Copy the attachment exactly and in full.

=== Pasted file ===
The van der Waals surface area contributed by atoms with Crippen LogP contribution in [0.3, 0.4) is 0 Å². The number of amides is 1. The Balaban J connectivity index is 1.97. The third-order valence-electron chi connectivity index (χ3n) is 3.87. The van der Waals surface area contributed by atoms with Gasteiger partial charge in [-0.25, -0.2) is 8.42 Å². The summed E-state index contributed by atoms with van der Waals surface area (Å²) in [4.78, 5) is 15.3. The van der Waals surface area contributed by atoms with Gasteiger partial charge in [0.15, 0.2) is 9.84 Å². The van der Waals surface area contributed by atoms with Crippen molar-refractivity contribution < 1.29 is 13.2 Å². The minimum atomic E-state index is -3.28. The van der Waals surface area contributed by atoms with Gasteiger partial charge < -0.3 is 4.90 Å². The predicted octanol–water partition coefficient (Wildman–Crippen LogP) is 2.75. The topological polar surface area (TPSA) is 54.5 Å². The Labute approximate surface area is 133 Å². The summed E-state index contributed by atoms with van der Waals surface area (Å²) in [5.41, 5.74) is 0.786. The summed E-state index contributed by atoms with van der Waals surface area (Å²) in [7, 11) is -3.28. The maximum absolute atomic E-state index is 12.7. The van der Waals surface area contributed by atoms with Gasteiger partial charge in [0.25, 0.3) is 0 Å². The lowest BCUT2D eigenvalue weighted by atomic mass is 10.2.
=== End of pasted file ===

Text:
The van der Waals surface area contributed by atoms with Crippen LogP contribution in [0.3, 0.4) is 0 Å². The number of amides is 1. The Balaban J connectivity index is 1.97. The third-order valence-electron chi connectivity index (χ3n) is 3.87. The van der Waals surface area contributed by atoms with Gasteiger partial charge in [-0.25, -0.2) is 8.42 Å². The summed E-state index contributed by atoms with van der Waals surface area (Å²) in [4.78, 5) is 15.3. The van der Waals surface area contributed by atoms with Gasteiger partial charge in [0.15, 0.2) is 9.84 Å². The van der Waals surface area contributed by atoms with Crippen molar-refractivity contribution < 1.29 is 13.2 Å². The minimum atomic E-state index is -3.28. The van der Waals surface area contributed by atoms with Gasteiger partial charge < -0.3 is 4.90 Å². The predicted octanol–water partition coefficient (Wildman–Crippen LogP) is 2.75. The topological polar surface area (TPSA) is 54.5 Å². The Labute approximate surface area is 133 Å². The summed E-state index contributed by atoms with van der Waals surface area (Å²) in [5.41, 5.74) is 0.786. The summed E-state index contributed by atoms with van der Waals surface area (Å²) in [7, 11) is -3.28. The maximum absolute atomic E-state index is 12.7. The van der Waals surface area contributed by atoms with Gasteiger partial charge in [0.25, 0.3) is 0 Å². The lowest BCUT2D eigenvalue weighted by atomic mass is 10.2.